Besides the Elliott Carter Cello Concerto noted in the introductory paragraph, conductor Daniel Barenboim brings in a mostly Wagner festival. Following Carter on October 18 is soprano Elizabeth Connell in excerpts from Götterdämmerung. Next night, same time, is a new work for piano and orchestra by Isabel Mundry, with Barenboim at the keyboard, and the heart-throbbing first act of Wagner's Die Walküre with Angela Denoke, Peter Seiffert, and John Tomlinson. On October 20 comes the entire eros-obsessed Tristan und Isolde, with Christian Franz and Waltraud Meier as the crazed lovers.


'IL RITORNO D'ULISSE IN PATRIA'
October 27 and 30, November 1, 4, and 7
New York State Theater, Columbus Avenue and 63rd Street, 870-5570

New York City Opera's new production (imported from Glimmerglass) of Monteverdi's panoramic and pioneering 17th-century music-drama is captivating. Stephen Powell will be a vital Ulysses, Nathalie Stutzmann is Penelope, and the savvy Daniel Beckwith conducts.

 


MET CHAMBER ENSEMBLE
October 28
Weill Recital Hall, 154 West 57th Street, 247-7800

James Levine takes a small, choice group from his Metropolitan Opera Orchestra back to previous triumphs, specifically an all-Schoenberg concert including Chamber Symphony no. 1, Serenade, op. 24, and Pierrot lunaire, with soprano Dawn Upshaw once again the shrewd soloist.


MARILYN NONKEN
November 1
Miller Theater, Columbia University, Broadway and 116th Street, 854-7799

This justly fearless pianist devotes an evening to all of Schoenberg's solo-piano music and brings in three commentators, including the eloquent Schoenberg pupil Leonard Stein.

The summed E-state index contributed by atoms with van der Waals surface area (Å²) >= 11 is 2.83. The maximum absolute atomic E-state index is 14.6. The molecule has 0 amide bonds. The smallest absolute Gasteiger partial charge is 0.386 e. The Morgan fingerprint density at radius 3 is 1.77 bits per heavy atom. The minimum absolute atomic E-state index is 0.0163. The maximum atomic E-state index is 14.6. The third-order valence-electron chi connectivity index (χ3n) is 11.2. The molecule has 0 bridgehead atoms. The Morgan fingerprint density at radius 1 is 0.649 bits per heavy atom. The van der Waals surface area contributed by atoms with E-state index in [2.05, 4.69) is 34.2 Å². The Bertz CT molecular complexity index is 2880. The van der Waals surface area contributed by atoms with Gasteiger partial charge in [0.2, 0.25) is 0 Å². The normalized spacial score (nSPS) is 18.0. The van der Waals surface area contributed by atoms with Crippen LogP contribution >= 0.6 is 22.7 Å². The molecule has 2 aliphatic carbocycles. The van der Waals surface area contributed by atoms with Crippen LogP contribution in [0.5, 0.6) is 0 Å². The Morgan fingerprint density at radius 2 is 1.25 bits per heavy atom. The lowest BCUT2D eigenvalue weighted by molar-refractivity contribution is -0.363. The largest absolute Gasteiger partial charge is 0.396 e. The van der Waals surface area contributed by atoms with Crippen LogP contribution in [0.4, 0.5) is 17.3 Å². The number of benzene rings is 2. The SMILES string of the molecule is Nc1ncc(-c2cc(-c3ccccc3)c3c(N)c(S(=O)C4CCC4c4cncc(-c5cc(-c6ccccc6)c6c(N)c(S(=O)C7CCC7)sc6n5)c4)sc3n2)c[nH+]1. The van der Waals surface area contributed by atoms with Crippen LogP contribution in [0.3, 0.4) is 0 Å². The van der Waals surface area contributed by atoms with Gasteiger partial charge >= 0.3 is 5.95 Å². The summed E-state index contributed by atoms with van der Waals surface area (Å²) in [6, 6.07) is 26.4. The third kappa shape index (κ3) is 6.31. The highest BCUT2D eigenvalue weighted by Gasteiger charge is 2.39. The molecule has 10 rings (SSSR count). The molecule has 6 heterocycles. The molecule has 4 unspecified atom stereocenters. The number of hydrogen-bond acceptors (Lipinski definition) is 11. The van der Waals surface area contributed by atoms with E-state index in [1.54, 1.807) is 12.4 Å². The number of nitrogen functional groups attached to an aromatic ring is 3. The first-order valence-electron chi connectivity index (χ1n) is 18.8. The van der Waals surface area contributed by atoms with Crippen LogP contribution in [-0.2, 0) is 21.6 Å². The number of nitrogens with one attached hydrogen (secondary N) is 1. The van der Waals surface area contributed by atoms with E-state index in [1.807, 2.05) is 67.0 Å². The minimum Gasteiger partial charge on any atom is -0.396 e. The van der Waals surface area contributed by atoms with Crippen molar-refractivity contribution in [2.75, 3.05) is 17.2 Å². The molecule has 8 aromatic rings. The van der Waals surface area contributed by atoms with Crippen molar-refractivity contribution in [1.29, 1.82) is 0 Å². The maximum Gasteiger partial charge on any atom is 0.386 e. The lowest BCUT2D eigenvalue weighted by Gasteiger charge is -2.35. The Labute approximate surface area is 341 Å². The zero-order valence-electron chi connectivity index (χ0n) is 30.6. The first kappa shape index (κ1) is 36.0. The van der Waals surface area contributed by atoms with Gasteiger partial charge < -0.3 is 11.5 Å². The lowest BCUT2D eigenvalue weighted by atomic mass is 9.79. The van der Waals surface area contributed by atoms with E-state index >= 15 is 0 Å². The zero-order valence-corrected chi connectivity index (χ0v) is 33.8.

'LILITH'
November 11, 15, and 17
New York State Theater, Columbus Avenue and 63rd Street, 870-5570

Composer Deborah Drattell, who can put music on a high dramatic boil, and librettist David Steven Cohen deal with the confrontation of Eve and her legendary predecessor in Adam's life. For City Opera's world-premiere staging by the always innovative Anne Bogart, there should be much excitement from Lauren Flanigan as Eve, Beth Clayton as Lilith, and Mel Ulrich as both son and serpent.

 


NEW YORK PHILHARMONIC
November 15-17
Avery Fisher Hall, Broadway and 65th Street, 875-5030

Conductor Kurt Masur indulges his special talent for 20th-century Russian music with Shostakovich's scathing Babi Yar symphony and the New York premiere of a viola concerto by Sofia Gubaidulina, the most compelling of living Russian composers. Baritone Sergei Leiferkus and the New York Choral Artists are past masters of "Babi Yar," and the unrivaled Yuri Bashmet plays the concerto.


'L'ENFANCE DU CHRIST'
December 2
Carnegie Hall, 57th Street and Seventh Avenue, 247-7800

Berlioz's gorgeously delicate cantata gets royal treatment, with Sir Charles Mackerras conducting the Orchestra of St. Luke's and such first-class vocalists as Stephanie Blythe, Paul Groves, Sanford Sylvan, John Cheek, and the New York Concert Singers.


PIERRE-LAURENT AIMARD
December 3
Carnegie Hall, 57th Street and Seventh Avenue, 247-7800

This invincible pianist plays a typically wide-ranging recital that includes sonatas by Beethoven and Berg, a bit of Liszt, both books of Debussy's Images, and three Ligeti études.